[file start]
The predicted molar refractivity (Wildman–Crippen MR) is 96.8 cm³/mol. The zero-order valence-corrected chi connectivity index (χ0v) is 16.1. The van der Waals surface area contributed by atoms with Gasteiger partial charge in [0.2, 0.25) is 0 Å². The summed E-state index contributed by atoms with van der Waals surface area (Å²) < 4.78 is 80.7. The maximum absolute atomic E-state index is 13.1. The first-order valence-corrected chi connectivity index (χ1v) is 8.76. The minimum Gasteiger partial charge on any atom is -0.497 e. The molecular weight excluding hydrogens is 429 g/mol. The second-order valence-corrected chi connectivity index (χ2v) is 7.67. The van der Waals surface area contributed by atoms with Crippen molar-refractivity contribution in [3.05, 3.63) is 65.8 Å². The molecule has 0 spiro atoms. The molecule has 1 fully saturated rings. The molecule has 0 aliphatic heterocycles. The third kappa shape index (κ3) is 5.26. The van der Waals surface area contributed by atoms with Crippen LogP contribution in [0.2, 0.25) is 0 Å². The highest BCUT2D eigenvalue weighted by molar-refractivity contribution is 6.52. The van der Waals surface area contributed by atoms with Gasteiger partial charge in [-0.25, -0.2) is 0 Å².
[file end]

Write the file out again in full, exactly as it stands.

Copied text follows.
The predicted molar refractivity (Wildman–Crippen MR) is 96.8 cm³/mol. The zero-order valence-corrected chi connectivity index (χ0v) is 16.1. The van der Waals surface area contributed by atoms with Gasteiger partial charge in [0.2, 0.25) is 0 Å². The summed E-state index contributed by atoms with van der Waals surface area (Å²) < 4.78 is 80.7. The maximum absolute atomic E-state index is 13.1. The first-order valence-corrected chi connectivity index (χ1v) is 8.76. The minimum Gasteiger partial charge on any atom is -0.497 e. The molecular weight excluding hydrogens is 429 g/mol. The second-order valence-corrected chi connectivity index (χ2v) is 7.67. The van der Waals surface area contributed by atoms with Crippen molar-refractivity contribution in [3.05, 3.63) is 65.8 Å². The molecule has 0 spiro atoms. The molecule has 1 fully saturated rings. The molecule has 0 aliphatic heterocycles. The third kappa shape index (κ3) is 5.26. The van der Waals surface area contributed by atoms with Crippen LogP contribution in [0.2, 0.25) is 0 Å². The highest BCUT2D eigenvalue weighted by molar-refractivity contribution is 6.52. The van der Waals surface area contributed by atoms with Gasteiger partial charge in [-0.25, -0.2) is 0 Å².